Totally, such a good question. A conversion copywriter is really someone who specializes in getting people to in persuasion in copy to encourage people to click, checkout and actually make a purchase. So that's why conversion copywriters usually specialize in those particular pieces of copy that drive conversion, like sales pages, like launch emails, everything down to the checkout copy on a page. But essentially a conversion copywriter or a launch copywriter would have been trained in knowing specific tactics or strategies to move someone from being an audience, member to a buyer, and sometimes that can be a much longer journey than a launch. It can start so far out in advance so a lot of it is really strategic whereas other copywriters tend to focus on other facets like website copy or brand messaging, or, you know, working on lead magnets and I've done all of that too, as well. I've just sort of niche down a little bit into this space and I still dabble in others but that's really the main difference. You usually will just want a copywriter on your launch if you can but I also think this space is shifting and changing and what we're deeming, like, you know, as good like metrics and conversions are starting to shift as well in this space.

Heather Sager  12:02  
Yeah. Okay. Tell me a little bit more about that. What are you seeing and some of those shifts?

Zafira Rajan  12:08  
Yeah, what I'm noticing is that, I think when the online course creator space started taking off, everybody wanted these gigantic launches. These really drawn out cart opening, cart close periods. But I find time and time again, when I'm working with clients, I often end up playing like launch therapists throughout and afterwards. It's leaving people so burnt out and so frazzled and so tired and with not enough energy to then actually pour into showing up for their audience. So I'm starting to notice people wanting to shift away into finding their own type of launch style and not just let the big box brands are telling us we have to do and there's nothing wrong with trying all of those things. I think you have to do it to figure out what works and what doesn't. But people are starting to lean into the idea that you know, numbers are just numbers and there's never really a guarantee what you can get and what you should get. You know, we can all make like estimates. I think the fact that even copywriters still run around asking each other being like is this a good conversion rate? Is this a good conversion rate? What about this open rate or this click rate? And every time something in tech shifts, all those metrics shift.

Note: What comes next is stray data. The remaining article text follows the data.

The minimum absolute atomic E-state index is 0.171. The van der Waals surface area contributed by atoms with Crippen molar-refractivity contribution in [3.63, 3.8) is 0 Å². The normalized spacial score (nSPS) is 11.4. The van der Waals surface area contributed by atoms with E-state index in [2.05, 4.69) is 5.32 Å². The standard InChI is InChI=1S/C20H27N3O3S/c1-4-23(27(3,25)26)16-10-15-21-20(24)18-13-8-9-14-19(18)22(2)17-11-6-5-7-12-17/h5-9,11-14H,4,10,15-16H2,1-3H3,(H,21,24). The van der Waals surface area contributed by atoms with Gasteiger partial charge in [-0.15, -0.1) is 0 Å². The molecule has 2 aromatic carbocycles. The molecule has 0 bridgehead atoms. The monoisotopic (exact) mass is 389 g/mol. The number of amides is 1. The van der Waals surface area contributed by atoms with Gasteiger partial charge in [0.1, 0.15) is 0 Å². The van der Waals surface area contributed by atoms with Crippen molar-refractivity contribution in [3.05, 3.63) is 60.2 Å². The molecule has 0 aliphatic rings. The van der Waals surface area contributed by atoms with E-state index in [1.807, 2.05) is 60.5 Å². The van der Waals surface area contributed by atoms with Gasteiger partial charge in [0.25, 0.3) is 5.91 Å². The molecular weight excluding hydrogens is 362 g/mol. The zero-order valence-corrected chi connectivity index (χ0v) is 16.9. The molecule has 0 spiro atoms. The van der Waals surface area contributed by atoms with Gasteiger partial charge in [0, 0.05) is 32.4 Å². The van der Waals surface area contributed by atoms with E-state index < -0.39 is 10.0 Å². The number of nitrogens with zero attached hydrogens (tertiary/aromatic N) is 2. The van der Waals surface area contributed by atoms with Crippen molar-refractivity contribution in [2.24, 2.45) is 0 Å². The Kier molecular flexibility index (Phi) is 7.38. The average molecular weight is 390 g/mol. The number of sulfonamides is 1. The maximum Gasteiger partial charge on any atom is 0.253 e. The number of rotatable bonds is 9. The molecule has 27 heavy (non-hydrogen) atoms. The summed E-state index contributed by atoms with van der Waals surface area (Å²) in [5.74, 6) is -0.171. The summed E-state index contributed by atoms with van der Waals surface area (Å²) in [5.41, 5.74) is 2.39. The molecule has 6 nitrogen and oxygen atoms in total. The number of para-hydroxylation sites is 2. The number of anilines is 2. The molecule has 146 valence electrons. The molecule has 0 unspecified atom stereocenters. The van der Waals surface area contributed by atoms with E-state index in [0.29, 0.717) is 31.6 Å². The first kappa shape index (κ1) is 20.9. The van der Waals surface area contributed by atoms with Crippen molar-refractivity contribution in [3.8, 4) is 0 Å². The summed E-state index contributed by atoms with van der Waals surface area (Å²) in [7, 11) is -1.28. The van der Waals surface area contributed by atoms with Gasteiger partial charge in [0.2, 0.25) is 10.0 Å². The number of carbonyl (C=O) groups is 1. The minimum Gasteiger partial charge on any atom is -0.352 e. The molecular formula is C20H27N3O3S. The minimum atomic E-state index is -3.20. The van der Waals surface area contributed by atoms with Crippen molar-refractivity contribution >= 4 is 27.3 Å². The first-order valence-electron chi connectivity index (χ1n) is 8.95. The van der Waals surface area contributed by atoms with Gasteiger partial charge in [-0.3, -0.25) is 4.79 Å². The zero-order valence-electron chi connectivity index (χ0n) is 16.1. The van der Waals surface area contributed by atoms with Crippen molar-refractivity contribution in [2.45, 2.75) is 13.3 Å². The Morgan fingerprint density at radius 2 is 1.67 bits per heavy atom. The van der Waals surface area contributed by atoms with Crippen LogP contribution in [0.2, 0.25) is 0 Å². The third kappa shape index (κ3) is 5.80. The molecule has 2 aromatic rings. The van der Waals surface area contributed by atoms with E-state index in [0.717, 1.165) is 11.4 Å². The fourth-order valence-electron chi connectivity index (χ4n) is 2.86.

I was starting to see people measuring their launches more so and how they feel and how much they can bring to the table once it actually wraps up so that might mean you know, doing a really short launch or might mean doing a flash launch, it might mean doing an email only launch and ditching a webinar, if it feels weird for you, like I midday you end up seeing me on a webinar means something dramatic has changed in my life. 

Heather Sager  13:51  
I think we could do what feels good and not in your face.

Zafira Rajan  13:57  
We'll get there, but yeah, I'm generally noticing people leading into acceptance of the fact that a launch can look different for everyone and it takes some experimentation but they don't necessarily have to do what everyone else is doing which ties in very perfectly into what we want to chat about today.

Heather Sager  14:15  
I love this. I've just silently giving myself and actually physically giving myself a pat on the back because I'm so glad I asked that question because I didn't know where you're gonna go and I love, love that because I, okay, random side tangent kind of parallel that I see right now. I'm in this, those who have been listening to podcasts I know I've talked about this multiple times. I recently found out that I had separated abs from giving birth to my children which my youngest is now three and a half years old so kind of crazy that I just discovered this.